Ice hockey-Fans lose but China boosted by NHL Beijing pull out

3 minute read

Ice Hockey - Pyeongchang 2018 Winter Olympics - Women's Gold Medal Final Match - Canada v USA - Gangneung Hockey Centre, Gangneung, South Korea - February 22, 2018 - Brianna Decker of U.S. and Marie-Philip Poulin of Canada in action. REUTERS/David W Cerny/File Photo

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Jan 24 (Reuters) - Fans may be disappointed by the National Hockey League pulling out of the Olympics but the decision was no doubt welcomed by Chinese officials who were braced for humiliating thrashings by their sporting and geo-political rivals.

Such were fears the Chinese men's team might be so outclassed it would prove an embarrassment to the sport and the hosts that the International Ice Hockey Federation (IIHF) considered pulling China from the event in favour of Norway.

However, a surge of COVID-19 in NHL locker rooms causing the postponement of more than 100 games triggered an Olympic pull-out clause for the league throwing China a face-saving lifeline.

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No longer will the Chinese meet Canadian and U.S. teams stacked with NHL All-Stars but instead far less threatening rosters cobbled together mostly from colleges and minor leagues.

In another twist, the hosts might have gained an advantage with the core of their squad playing for Kunlun Red Star, a China-based team in the Kontinental Hockey League (KHL).

In contrast, a U.S. squad of mainly college players will not have had any practice until they arrive in Beijing on Feb. 3.

"If they (China) have 14 or 15 of those players who play with Kunlun in the KHL they are going to be competitive, the scores respectable," Dave King, one of the most respected names in international hockey, told Reuters.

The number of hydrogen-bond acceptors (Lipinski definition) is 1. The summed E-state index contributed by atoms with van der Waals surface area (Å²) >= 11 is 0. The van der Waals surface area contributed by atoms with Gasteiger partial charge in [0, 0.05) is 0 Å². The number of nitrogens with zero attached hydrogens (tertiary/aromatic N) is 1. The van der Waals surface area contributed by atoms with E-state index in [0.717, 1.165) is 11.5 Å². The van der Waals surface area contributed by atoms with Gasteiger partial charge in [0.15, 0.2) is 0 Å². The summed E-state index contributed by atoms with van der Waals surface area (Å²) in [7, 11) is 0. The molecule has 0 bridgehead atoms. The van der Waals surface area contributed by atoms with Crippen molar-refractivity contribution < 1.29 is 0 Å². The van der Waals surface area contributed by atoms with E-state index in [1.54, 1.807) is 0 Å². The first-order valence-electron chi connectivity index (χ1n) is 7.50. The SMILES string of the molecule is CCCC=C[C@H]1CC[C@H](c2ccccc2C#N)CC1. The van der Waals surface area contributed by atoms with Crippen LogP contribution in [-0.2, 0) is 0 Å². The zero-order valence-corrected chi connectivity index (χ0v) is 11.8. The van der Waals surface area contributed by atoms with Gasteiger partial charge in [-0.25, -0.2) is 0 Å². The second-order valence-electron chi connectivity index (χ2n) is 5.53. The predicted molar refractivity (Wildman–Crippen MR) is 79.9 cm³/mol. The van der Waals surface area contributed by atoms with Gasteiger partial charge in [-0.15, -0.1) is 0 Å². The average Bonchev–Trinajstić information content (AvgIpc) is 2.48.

"They are going to have some challenges but now they'll be competitive. They have the potential to surprise somebody," added King, who was head coach of Canada at three Olympics and worked with Japan to prepare them for the 1998 Nagano Games.

Without the NHL, television ratings for hockey will suffer but the competition will be more compelling and wide open.

Russia's status has been elevated from medal contenders to gold medal favourites, while Canada's run of three consecutive podium finishes, including gold in 2010 and 2014, suddenly appears in danger of coming to an end.

The 2018 Pyeongchang Games underscored how unpredictable Olympic hockey can be without the NHL when surprise package Germany made the podium for the second time and first since 1976 as they took silver after a 4-3 overtime loss to Russia.

While the women's tournament has grown increasingly competitive, and will be expanded from eight to 10 teams in Beijing, the gold is expected to come down to a battle between North American rivals Canada and the United States as it has at almost every Olympics and world championship.

The U.S. took gold at the first Olympics to feature the women's event at the 1998 Games and the last in 2018, beating Canada both times. The Canadians swept four golds in between.

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Reporting by Steve Keating in Toronto; Editing by Ken Ferris

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